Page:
I recommend navigating these with first person mode (so you can use your mouse and WASD). For some reason, the stage file does reference a few textures. The file seems to reference the Lost World Part 2 background images (lost2_nbg1, 2, 3, 4), and still has references to the icons for the slot machine.
  10. Energy


    That's really cool to see :)
  11. Jen


    #lapidot Moderator
    Various drawings
    Oh wow, nice! It's incredible that people are still finding new things in the AutoDemo!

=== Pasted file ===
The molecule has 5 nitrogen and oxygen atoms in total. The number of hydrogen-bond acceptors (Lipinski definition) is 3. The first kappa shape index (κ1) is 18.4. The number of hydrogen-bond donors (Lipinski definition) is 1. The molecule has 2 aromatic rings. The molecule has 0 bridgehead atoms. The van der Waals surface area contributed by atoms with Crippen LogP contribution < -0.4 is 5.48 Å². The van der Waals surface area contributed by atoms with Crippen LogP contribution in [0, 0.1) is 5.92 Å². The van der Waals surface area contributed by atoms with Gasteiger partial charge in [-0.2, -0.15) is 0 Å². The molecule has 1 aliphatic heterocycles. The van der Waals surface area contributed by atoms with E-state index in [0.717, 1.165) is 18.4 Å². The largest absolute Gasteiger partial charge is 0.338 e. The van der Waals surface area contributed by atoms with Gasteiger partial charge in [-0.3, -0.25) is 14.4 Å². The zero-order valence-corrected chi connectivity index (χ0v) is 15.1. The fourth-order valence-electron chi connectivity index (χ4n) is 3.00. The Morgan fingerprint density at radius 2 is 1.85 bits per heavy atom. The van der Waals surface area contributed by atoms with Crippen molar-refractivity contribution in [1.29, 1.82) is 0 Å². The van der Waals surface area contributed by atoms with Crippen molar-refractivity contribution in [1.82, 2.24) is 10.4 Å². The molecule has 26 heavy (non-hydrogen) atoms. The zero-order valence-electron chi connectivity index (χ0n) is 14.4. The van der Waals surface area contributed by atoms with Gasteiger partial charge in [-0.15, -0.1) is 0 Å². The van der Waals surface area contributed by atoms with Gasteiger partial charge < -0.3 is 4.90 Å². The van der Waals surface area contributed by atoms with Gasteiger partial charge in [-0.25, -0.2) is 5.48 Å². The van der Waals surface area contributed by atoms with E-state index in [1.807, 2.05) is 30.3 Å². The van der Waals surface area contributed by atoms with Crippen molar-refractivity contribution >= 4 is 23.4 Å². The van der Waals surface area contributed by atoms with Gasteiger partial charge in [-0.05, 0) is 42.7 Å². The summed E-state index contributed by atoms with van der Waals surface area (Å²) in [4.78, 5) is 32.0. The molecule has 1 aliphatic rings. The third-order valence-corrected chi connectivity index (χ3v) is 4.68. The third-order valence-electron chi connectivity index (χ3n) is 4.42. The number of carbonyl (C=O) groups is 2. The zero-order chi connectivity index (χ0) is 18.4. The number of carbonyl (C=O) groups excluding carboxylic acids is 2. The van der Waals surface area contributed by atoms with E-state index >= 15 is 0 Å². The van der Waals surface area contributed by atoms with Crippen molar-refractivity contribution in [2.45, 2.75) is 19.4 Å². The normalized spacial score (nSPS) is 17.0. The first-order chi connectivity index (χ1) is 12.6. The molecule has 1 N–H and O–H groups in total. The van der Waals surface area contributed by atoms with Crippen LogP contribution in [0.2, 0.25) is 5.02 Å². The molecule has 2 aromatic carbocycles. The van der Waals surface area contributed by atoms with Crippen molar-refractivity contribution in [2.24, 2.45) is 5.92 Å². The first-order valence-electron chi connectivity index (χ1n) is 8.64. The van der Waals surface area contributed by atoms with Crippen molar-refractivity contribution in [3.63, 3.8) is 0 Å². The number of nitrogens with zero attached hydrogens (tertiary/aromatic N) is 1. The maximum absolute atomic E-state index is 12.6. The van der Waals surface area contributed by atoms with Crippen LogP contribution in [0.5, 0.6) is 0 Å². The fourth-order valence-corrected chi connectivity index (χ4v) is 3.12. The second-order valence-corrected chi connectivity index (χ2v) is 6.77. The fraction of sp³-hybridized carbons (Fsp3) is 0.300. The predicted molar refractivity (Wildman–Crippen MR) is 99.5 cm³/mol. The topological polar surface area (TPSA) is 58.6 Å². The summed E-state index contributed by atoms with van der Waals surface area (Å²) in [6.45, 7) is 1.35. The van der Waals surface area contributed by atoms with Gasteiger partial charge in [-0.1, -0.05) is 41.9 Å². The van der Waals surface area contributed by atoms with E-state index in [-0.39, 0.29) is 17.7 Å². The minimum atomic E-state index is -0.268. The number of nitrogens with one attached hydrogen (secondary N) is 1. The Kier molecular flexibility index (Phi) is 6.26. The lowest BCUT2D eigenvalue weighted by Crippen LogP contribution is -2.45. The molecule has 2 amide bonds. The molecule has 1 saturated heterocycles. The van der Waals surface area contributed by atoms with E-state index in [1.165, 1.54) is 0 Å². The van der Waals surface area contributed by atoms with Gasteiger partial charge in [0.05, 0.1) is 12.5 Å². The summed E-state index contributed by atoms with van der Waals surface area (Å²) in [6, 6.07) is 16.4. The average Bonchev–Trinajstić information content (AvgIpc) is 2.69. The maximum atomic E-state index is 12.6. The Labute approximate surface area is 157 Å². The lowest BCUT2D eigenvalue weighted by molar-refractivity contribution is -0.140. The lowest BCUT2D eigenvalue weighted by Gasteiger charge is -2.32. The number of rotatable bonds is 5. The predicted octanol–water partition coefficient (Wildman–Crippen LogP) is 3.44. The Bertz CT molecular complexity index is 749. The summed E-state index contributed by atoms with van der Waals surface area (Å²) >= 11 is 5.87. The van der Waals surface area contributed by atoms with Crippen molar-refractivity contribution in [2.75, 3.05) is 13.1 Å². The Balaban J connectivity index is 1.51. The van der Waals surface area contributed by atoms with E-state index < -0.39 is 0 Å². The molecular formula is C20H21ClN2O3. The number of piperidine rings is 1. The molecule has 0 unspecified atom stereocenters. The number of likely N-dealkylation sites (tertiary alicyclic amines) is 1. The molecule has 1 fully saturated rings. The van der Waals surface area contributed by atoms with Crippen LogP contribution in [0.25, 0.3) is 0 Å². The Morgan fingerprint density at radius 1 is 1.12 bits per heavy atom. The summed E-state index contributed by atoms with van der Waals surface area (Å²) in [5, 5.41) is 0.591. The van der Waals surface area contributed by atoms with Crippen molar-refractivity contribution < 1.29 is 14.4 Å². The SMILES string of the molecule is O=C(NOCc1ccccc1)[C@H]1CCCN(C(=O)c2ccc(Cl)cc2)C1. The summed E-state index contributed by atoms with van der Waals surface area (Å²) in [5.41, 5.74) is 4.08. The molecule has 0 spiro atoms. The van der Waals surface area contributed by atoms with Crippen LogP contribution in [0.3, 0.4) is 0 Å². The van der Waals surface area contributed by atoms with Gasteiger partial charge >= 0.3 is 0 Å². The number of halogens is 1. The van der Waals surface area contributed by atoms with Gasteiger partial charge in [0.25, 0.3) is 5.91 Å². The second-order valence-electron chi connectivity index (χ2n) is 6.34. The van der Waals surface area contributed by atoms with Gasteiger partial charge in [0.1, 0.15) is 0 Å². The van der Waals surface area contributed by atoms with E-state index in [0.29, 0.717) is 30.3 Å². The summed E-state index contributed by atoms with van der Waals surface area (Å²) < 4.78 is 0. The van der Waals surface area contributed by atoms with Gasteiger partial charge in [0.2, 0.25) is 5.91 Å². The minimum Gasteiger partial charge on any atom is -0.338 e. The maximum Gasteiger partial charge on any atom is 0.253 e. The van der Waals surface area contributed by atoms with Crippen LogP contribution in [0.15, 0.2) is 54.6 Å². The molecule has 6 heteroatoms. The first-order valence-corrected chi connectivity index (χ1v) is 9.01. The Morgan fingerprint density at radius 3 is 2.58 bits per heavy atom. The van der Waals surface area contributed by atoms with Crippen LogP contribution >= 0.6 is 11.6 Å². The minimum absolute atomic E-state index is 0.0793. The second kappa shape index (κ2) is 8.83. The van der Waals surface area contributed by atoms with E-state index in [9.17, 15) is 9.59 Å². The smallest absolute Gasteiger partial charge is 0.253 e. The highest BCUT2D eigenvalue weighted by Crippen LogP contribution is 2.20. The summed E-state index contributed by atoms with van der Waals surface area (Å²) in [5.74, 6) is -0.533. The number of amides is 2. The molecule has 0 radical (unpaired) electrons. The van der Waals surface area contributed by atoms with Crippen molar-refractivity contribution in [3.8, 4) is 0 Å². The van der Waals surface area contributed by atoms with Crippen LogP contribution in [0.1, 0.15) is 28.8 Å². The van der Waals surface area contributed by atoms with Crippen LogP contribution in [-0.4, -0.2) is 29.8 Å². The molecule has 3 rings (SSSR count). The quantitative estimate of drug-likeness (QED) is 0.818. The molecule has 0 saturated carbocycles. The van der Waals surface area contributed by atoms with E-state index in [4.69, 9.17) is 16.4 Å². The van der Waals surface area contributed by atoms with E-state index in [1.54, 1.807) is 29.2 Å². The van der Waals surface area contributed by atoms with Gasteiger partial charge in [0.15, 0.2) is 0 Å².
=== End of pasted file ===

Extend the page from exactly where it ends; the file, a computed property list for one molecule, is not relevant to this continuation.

I've gotta say, I love that Twinkle Park entrance. I wonder why it got such an overhaul before the final version of the game was released?

    It actually looks an awful lot like the area which is right at the end of the level:

  12. evilhamwizard


    A quick post and a plea for help.

    I've been working on replacing the bad pointers in STG02 for the last few days and managed to find almost all of the ones that point to functions in 1st_read except for a few of them: